My six-year-old son and I were about to sit down to watch a nature programme on the TV together.

‘Mummy,’ he said, ‘don’t bring your phone with you. You have to watch it properly with me.’

That was me told, but he had a good point. I needed to take that opportunity to connect with him and not check my emails, reply to texts, or browse my newsfeed on Facebook.

Wanting our parents’ attention is nothing new. I can remember as a child getting frustrated when mine were cooking, tidying or off playing golf. My brother and I would get annoyed with my dad when, on his only two-week holiday with us, he would have us searching for a payphone so that he could call the office to check he wasn’t missing out on anything important. Back then children didn’t have technology to compete with and neither did their parents.

Parents today are in uncharted territory. The digital age has changed the landscape, and the challenge is to find a way to equip our children to build great connections, make wise choices and develop resiliency in dealing with harmful or inappropriate content and contact.

Dealing with the issue of our child’s screen time and online behaviour doesn’t have to be daunting. In fact, it is likely to involve many of the approaches that we use in other areas of parenting.

Here are seven tips on helping our children use technology positively and safely.

1. Take a balanced view

There can be two temptations as a parent when it comes to technology: one is to see it as negative and ban it completely, and the second is to ignore the dangers and bury your head in the sand. Neither approach will equip your child effectively. Like most things in life, technology can be used for good or for bad. As a parent, you can help your child to be aware of the difference. With you as their guide they can learn to overcome any challenges and make good choices in the way they interact online.

2. Get involved

Technology is constantly changing, so it’s a good idea to keep yourself up to date with what your child is using and how it works – become familiar with the social networks, apps and games they use. Be curious and ask your child or other young people to explain anything you don’t understand or are unsure about.

Spend time with your child using technology – whether playing a game, creating something together or helping find information. Get to know what they are doing online and the friends they are making.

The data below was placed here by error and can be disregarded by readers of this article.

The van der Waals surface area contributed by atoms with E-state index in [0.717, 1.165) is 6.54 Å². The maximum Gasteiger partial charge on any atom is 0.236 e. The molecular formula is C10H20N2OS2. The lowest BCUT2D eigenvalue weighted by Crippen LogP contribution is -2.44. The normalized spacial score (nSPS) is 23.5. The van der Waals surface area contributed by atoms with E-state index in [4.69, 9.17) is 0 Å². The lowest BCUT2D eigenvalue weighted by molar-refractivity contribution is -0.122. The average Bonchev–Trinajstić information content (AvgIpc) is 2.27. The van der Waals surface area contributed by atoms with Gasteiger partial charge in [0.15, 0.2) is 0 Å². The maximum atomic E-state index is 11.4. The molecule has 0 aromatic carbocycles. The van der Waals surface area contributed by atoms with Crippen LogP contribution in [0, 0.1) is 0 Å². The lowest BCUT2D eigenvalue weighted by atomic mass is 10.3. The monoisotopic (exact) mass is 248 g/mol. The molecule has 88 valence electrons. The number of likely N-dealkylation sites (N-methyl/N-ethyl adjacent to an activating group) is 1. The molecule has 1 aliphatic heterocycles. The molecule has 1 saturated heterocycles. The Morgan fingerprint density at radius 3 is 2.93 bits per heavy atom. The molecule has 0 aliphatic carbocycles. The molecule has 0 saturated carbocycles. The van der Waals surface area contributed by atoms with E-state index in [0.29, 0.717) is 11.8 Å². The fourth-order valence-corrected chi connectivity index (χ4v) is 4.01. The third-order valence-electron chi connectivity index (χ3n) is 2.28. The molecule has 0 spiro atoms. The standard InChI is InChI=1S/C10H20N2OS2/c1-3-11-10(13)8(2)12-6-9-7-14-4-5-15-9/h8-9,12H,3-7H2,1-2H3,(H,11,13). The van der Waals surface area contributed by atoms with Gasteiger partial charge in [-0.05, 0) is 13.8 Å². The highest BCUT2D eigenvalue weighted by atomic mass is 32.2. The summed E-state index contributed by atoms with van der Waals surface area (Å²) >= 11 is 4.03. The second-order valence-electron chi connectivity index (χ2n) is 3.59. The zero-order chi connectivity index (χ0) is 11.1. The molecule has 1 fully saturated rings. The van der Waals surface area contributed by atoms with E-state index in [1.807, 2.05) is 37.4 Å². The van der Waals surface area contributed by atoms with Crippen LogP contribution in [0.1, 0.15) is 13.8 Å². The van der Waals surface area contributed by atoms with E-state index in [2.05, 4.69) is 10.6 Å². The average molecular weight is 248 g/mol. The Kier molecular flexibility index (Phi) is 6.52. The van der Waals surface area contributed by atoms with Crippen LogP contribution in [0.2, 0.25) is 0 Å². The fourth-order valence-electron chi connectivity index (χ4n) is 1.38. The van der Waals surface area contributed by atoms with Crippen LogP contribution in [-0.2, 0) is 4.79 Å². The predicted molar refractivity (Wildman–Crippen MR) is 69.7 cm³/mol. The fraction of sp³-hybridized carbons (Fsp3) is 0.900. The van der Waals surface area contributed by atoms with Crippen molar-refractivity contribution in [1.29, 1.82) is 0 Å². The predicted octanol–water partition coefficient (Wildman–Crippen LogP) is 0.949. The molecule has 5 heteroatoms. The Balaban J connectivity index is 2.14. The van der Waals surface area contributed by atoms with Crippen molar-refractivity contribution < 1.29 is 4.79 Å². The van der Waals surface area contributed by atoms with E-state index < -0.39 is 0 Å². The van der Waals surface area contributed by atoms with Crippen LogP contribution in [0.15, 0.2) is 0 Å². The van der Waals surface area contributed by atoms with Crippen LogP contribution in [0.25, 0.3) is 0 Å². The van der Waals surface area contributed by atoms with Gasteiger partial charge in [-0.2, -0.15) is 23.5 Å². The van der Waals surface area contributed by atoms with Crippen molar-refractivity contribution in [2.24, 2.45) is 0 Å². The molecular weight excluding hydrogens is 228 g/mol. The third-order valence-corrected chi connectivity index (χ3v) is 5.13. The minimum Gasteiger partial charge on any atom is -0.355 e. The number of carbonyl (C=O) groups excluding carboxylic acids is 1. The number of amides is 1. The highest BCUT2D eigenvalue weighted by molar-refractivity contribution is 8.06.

3. Create tech-free times

It’s important to have quality time as a family where you’re interacting without the distractions of devices. Set aside times in the week when you can all relate face-to-face and without screens – perhaps during a family night or over a meal together.

4. Agree limits

Boundaries help your child to feel safe and secure, and this applies as much to online behaviour as to anything else. When your child is younger they will need greater limits, but these can be renegotiated as they become older and more independent. Think about limits with regard to areas such as time allowed on screens, appropriate content, budget, behaviour online, sharing private information, and access to certain sites or games. Consider forming a Family Internet Agreement and discuss consequences for breaking any limits.

It is also worth creating a united front with other adults involved in your child’s life.

5. Equip children to make good choices

It is important to train your child to respond well when you are not there looking over their shoulder. Talk through various scenarios with them and help them to protect their privacy and reputation online.

Help them to understand that the behaviour and values you want to see from them in other areas of life also apply online. For example, if kindness is something you expect, emphasise the importance of being kind with people on social networks.

6. Develop your child’s resilience

Developing resilience online is about helping your child deal well with any challenges and to bounce back from any mistakes they make. The best way to do this is to create an environment in which they feel free to talk to you about anything they encounter online and where they can learn from any mistakes.

7. And finally …

Let your child know that you will love them whatever and that no problem – online or off – is too big for you to overcome together.

About the author

Sarah Abell is an author, speaker and coach, who specialises in helping people live, love and lead authentically. She works as a consultant for Care for the Family and is also a regular contributor to Psychologies magazine.

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